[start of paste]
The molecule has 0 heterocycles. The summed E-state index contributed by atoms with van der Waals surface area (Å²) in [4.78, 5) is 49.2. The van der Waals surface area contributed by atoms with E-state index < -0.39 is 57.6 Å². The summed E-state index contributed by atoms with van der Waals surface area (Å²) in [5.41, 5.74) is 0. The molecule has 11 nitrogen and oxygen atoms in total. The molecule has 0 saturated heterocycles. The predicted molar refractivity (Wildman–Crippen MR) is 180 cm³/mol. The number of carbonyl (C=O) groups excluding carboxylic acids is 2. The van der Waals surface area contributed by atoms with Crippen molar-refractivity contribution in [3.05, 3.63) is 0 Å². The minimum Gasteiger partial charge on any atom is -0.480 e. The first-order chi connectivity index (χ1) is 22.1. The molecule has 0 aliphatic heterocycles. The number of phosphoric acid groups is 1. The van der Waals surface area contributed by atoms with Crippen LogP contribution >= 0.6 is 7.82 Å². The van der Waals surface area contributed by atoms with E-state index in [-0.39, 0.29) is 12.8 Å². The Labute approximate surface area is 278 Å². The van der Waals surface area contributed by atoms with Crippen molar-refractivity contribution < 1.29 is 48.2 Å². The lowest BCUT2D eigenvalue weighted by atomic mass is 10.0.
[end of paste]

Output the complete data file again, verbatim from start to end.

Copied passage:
The molecule has 0 heterocycles. The summed E-state index contributed by atoms with van der Waals surface area (Å²) in [4.78, 5) is 49.2. The van der Waals surface area contributed by atoms with E-state index < -0.39 is 57.6 Å². The summed E-state index contributed by atoms with van der Waals surface area (Å²) in [5.41, 5.74) is 0. The molecule has 11 nitrogen and oxygen atoms in total. The molecule has 0 saturated heterocycles. The predicted molar refractivity (Wildman–Crippen MR) is 180 cm³/mol. The number of carbonyl (C=O) groups excluding carboxylic acids is 2. The van der Waals surface area contributed by atoms with Crippen molar-refractivity contribution in [3.05, 3.63) is 0 Å². The minimum Gasteiger partial charge on any atom is -0.480 e. The first-order chi connectivity index (χ1) is 22.1. The molecule has 0 aliphatic heterocycles. The number of phosphoric acid groups is 1. The van der Waals surface area contributed by atoms with Crippen LogP contribution >= 0.6 is 7.82 Å². The van der Waals surface area contributed by atoms with E-state index in [-0.39, 0.29) is 12.8 Å². The Labute approximate surface area is 278 Å². The van der Waals surface area contributed by atoms with Crippen molar-refractivity contribution < 1.29 is 48.2 Å². The lowest BCUT2D eigenvalue weighted by atomic mass is 10.0.